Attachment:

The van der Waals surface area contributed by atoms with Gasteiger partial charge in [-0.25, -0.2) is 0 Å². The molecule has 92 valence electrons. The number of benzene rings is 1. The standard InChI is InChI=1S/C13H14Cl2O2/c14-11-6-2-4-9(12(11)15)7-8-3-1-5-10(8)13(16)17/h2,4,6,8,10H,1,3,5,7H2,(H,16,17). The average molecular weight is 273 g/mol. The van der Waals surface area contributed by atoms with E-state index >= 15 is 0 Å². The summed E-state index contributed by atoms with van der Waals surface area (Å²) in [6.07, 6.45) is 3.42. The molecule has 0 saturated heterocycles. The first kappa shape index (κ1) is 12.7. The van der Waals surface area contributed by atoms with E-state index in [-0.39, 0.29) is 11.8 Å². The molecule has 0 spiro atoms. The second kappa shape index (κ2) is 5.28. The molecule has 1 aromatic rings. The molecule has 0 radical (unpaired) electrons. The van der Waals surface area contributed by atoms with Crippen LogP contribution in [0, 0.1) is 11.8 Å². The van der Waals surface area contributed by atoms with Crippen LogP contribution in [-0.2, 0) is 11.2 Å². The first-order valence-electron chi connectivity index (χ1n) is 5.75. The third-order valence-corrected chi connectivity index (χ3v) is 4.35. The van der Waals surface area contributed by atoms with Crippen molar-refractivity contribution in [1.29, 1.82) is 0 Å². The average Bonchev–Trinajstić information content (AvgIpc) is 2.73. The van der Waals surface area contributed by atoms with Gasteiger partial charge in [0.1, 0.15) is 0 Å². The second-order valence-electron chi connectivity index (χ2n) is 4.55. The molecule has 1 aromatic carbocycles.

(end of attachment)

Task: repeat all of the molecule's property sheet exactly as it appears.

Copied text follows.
The van der Waals surface area contributed by atoms with Gasteiger partial charge in [-0.25, -0.2) is 0 Å². The molecule has 92 valence electrons. The number of benzene rings is 1. The standard InChI is InChI=1S/C13H14Cl2O2/c14-11-6-2-4-9(12(11)15)7-8-3-1-5-10(8)13(16)17/h2,4,6,8,10H,1,3,5,7H2,(H,16,17). The average molecular weight is 273 g/mol. The van der Waals surface area contributed by atoms with E-state index >= 15 is 0 Å². The summed E-state index contributed by atoms with van der Waals surface area (Å²) in [6.07, 6.45) is 3.42. The molecule has 0 saturated heterocycles. The first kappa shape index (κ1) is 12.7. The van der Waals surface area contributed by atoms with E-state index in [-0.39, 0.29) is 11.8 Å². The molecule has 0 spiro atoms. The second kappa shape index (κ2) is 5.28. The molecule has 1 aromatic rings. The molecule has 0 radical (unpaired) electrons. The van der Waals surface area contributed by atoms with Crippen LogP contribution in [0, 0.1) is 11.8 Å². The van der Waals surface area contributed by atoms with Crippen LogP contribution in [-0.2, 0) is 11.2 Å². The first-order valence-electron chi connectivity index (χ1n) is 5.75. The third-order valence-corrected chi connectivity index (χ3v) is 4.35. The van der Waals surface area contributed by atoms with Crippen molar-refractivity contribution in [1.29, 1.82) is 0 Å². The average Bonchev–Trinajstić information content (AvgIpc) is 2.73. The van der Waals surface area contributed by atoms with Gasteiger partial charge in [0.1, 0.15) is 0 Å². The second-order valence-electron chi connectivity index (χ2n) is 4.55. The molecule has 1 aromatic carbocycles.